As companies across the globe continue to hire contractors to build their business, the landscape of modern work is rapidly changing. Traditional offices are being replaced by digital nomads who regard a strong Wi-Fi signal as good as any workspace; businesses are realizing the potential of using contractors for specialized work rather than full-time, salaried employees.
However, this is new territory—even for tech companies that have been around for a decade. Questions regarding best practices abound, especially with the recent passage of California’s Assembly Bill 5 (AB5). AB5, nicknamed the “gig economy” bill, is designed to protect contract workers who engage in non-salaried jobs as a career via establishing criteria around worker classification through a three-part test referred to as “ABC.”
Understanding how to adopt open talent models into traditional structures responsibly is a key way businesses can optimally position themselves for the future. Here are the important questions every company should be asking itself in the wake of AB5, plus advice from a seasoned employment lawyer.
Question 1: What Is Your Core Business?
One part of the ABC test requires contractors to perform work outside the course of normal business. But as every company today is in some way or another investing in technology (whether that be a website build or using data to inform sales), where do you draw the line over whether this work is core to a business or outside typical business practices?
According to Dan McCoy, chair of employment practices at the law firm Fenwick & West, there is no clear answer as to where to draw the employment line. But he encourages businesses to regard the issue of Uber. “Uber’s view of the world on this issue is that drivers are not performing core services for Uber. Uber’s counsel says they are not a transportation company, but a technology company,” says McCoy. “But of course Uber is a transportation company. The workers are proof that the drivers are performing core services for that transportation company.”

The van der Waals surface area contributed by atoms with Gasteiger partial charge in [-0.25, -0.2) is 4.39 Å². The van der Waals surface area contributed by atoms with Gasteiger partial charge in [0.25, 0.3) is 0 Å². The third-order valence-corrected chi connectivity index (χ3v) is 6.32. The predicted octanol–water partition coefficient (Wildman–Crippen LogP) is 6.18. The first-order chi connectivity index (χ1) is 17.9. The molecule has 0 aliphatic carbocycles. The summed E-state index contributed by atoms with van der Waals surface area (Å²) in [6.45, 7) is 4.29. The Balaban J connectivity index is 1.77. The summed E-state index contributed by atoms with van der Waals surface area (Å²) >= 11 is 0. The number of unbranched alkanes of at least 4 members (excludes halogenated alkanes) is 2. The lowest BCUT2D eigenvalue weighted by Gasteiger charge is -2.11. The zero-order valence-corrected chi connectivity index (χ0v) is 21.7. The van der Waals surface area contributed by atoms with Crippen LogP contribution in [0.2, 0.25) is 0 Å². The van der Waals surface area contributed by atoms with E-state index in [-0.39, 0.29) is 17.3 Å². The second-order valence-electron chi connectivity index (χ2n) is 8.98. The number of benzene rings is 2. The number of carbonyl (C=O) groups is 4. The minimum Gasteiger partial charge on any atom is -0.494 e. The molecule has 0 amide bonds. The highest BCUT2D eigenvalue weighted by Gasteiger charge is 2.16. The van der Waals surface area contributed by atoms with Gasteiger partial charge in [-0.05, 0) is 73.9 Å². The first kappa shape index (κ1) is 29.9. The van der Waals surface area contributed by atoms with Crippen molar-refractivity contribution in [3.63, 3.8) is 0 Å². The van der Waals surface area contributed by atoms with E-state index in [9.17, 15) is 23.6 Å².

The bottom line? It’s complicated. Be realistic about your company’s key capabilities company when it comes to worker classification.
Question 2: Are Businesses or Hiring Platforms Liable?
If you’re using a job platform such as Upwork that connects freelancers with contract positions, who is liable if the hiring company comes under AB5 scrutiny?
“The onus is on the enterprise to decide what to do,” says McCoy, not, in many cases, the platform connecting contract workers with jobs. As is the case with a platform like Angie’s List, a list of contractors, electricians, plumbers, handymen and more, the people available for jobs on the platform aren’t working for Angie’s List—they are in business for themselves, with their own insurance, license and business taxes. This is a critical nuance for understanding who is liable when it comes to worker classification.
Question 3: Does ABC Make it Hard to Compete Globally?
Every country is different when it comes to worker classification, says McCoy. But some countries, such as the Philippines, are less conscious when it comes to protecting worker rights and classifying contractors correctly. “AB5 is the kind of law that could increase the likelihood that contract work gets passed off to other countries where you don’t have an ABC test to deal with,” explains McCoy. You don’t have tax authorities scrutinizing your practices as closely as they would in California.
However, McCoy says in respect to independent contractor classification, other countries aren’t too far behind the U.S.—especially in countries such as India, Hungary and Slovenia where call centers or engineering teams for U.S. companies are increasingly based. “I think over time, more countries will align with the United States, and start to think about having a law similar to AB5 in place.”